Within 21 days of filing the complaint, your spouse must be served with copies of the complaint by a process server or the court. Your spouse, as the defendant, will have 21 days to submit an answer to the complaint with the court. If he or she fails to do so, a default judgment may be entered against him or her.
If your spouse files for bankruptcy within the period required for him or her to respond to your complaint, his or her failure to respond may be considered an admission that you are entitled to a divorce. In such cases, the court can enter a default judgment without first notifying your spouse or allowing him or her to defend himself or herself.
The time frame required to complete your divorce is dependent on many factors, including but not limited to the nature of the divorce (eg, uncontested vs contested), the location of the divorce (eg, Virginia vs California), and the financial circumstances of both parties.
In most cases, a divorce can be completed within one year if there are no children involved and only private bills are being filed (no custody issues or division of property). If public records show that your marriage license was signed within the past year, even though it was not performed by a licensed minister, it can be done quickly with just a declaration page, separation agreement, and divorce decree.
For example, once a spouse files the divorce petition (complaint), the other spouse has around 30 days (depending on your court's regulations) to file a response. Following that, there comes a period of divorce discovery, during which you and your spouse share financial papers and other relevant facts about your case. Finally, after all parties have had an opportunity to be heard, the court will issue a final judgment of divorce.
The time frame mentioned above is only an estimate. It depends on many factors such as court schedules, trial dates, number of witnesses, amount of evidence to be reviewed, etc. For example, some cases can be decided at first appearance while others require a full trial.
In general, most cases can be resolved through settlement conferences or mediation. These processes are designed to help parties resolve their issues without going to court.
If this doesn't work, then the next step is court proceedings. During these times, your attorney will present evidence in support of your case and respond to evidence presented by your spouse's attorney.
Overall, filing for divorce is an extensive process with many steps. The more information you can provide to your lawyer at the beginning of your case, the better he or she can represent you at later stages. This way, you can achieve your goals as quickly as possible while still getting the best outcome for your situation.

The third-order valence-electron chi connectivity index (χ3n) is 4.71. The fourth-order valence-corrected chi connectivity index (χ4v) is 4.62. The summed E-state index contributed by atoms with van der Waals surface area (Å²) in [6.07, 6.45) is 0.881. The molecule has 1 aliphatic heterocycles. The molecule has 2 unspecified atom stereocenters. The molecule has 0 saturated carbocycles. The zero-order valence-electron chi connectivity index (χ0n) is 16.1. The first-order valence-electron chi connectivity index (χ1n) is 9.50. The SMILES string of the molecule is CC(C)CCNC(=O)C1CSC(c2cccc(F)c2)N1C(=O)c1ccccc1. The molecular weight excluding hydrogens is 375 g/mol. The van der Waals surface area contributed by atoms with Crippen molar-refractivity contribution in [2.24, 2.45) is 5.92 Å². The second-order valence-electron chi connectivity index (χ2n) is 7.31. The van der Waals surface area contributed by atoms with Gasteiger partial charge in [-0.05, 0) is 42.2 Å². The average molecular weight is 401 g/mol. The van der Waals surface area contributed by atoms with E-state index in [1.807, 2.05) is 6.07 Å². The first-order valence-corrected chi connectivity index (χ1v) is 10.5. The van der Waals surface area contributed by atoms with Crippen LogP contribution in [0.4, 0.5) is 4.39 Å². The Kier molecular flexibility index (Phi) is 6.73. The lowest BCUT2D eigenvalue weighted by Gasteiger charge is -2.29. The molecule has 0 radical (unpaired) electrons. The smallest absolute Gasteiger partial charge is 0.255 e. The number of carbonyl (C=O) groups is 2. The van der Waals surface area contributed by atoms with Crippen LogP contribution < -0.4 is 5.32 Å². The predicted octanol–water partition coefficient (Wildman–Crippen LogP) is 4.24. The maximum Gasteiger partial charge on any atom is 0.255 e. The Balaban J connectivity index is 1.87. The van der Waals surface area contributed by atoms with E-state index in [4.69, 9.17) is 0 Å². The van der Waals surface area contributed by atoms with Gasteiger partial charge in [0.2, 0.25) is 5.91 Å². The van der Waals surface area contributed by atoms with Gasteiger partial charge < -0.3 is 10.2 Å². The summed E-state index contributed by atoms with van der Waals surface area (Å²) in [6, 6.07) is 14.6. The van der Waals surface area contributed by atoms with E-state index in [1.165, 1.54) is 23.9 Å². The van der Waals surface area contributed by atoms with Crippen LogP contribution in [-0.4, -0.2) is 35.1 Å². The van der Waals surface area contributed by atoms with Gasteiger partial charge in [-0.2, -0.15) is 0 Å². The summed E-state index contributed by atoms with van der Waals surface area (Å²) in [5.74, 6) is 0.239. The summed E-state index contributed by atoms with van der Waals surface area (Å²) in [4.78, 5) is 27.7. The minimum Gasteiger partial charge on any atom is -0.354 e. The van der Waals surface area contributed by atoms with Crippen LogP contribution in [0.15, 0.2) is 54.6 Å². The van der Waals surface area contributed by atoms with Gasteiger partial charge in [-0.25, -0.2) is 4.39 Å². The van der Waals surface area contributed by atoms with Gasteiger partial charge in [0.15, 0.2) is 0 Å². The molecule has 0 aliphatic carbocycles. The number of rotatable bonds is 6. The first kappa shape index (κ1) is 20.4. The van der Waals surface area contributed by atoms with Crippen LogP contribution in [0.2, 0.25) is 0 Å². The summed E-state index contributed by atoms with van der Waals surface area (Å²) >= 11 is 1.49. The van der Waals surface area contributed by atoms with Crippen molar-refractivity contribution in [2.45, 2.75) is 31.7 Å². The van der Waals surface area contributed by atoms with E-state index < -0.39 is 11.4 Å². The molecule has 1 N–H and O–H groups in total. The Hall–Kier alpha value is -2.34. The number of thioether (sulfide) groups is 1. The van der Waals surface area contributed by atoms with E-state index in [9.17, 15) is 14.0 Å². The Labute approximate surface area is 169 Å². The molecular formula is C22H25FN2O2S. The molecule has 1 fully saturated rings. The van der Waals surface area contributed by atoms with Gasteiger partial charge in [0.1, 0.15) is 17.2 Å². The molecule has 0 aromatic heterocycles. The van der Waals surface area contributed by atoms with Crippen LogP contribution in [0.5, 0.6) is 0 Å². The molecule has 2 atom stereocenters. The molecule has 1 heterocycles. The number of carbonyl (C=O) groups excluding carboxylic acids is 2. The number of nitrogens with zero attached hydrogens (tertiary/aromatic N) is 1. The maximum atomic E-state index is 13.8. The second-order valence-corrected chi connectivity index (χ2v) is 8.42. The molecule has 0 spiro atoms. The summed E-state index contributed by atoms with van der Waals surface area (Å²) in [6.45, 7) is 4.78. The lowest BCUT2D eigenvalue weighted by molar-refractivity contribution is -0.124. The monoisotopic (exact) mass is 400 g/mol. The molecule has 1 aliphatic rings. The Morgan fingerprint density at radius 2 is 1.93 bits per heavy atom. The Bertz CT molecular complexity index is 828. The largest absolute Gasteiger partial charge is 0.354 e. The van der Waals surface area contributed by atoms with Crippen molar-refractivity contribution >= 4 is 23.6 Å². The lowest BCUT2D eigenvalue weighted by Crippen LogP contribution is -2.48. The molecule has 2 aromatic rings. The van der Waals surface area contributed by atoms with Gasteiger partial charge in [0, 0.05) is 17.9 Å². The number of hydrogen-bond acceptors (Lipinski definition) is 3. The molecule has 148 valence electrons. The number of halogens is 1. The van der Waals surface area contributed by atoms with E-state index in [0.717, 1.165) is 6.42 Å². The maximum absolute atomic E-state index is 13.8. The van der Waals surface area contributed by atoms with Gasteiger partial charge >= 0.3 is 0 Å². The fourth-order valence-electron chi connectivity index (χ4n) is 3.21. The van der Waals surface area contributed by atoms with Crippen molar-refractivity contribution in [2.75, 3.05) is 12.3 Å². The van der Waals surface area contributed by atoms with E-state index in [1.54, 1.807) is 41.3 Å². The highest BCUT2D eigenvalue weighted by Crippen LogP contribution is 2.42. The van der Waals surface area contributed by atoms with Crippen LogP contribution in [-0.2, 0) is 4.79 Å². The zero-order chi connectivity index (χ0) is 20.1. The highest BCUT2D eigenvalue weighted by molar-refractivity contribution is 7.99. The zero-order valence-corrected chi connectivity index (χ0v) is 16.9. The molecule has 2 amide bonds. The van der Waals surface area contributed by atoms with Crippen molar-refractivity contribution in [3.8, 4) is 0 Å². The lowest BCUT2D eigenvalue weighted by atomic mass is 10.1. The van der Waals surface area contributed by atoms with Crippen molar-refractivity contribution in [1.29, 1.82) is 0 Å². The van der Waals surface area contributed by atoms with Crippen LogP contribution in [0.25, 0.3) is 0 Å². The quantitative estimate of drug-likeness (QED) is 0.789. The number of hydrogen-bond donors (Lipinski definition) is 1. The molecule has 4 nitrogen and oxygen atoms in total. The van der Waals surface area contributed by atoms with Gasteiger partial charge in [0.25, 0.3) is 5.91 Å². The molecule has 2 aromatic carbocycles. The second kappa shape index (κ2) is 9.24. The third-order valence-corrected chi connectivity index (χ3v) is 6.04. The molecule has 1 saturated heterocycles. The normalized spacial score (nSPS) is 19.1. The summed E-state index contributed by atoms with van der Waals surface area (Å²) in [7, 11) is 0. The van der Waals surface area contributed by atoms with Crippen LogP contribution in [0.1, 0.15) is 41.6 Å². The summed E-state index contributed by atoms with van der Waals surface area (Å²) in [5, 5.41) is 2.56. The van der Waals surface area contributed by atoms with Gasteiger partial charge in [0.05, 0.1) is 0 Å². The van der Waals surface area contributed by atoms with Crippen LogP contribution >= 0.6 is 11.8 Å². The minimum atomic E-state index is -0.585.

After the summons and petition are sent to the opposite party, they have 20 days to submit an answer. Normally, this is a predictable period of time. However, be aware that attorney-led divorce proceedings can take many unexpected turns. There are several legal avenues for severely delaying a lawsuit. For example, your spouse may file a motion for summary judgment which means that the case can be resolved by a judge based on written arguments from both sides.
If you fail to appear for your trial, the court will enter a default judgment against you. This means that your marriage annulled, divorced, or dissolved without your agreement or consent. If you want to fight the divorce action, you must file a motion to set aside the default within 10 days of it being entered. Otherwise, the court's decision is final and binding.
The length of time it takes to dissolve a marriage depends on many factors such as the number of issues involved, the location of the courtroom, the complexity of the case, and how much money you are willing to spend. On average, Florida divorces take about 180 days from the filing of the complaint to the entry of the final judgment. However, more complicated cases may take longer.
The first step toward a speedy divorce is to hire a lawyer. The cost of hiring a lawyer should not be a barrier to getting a divorce.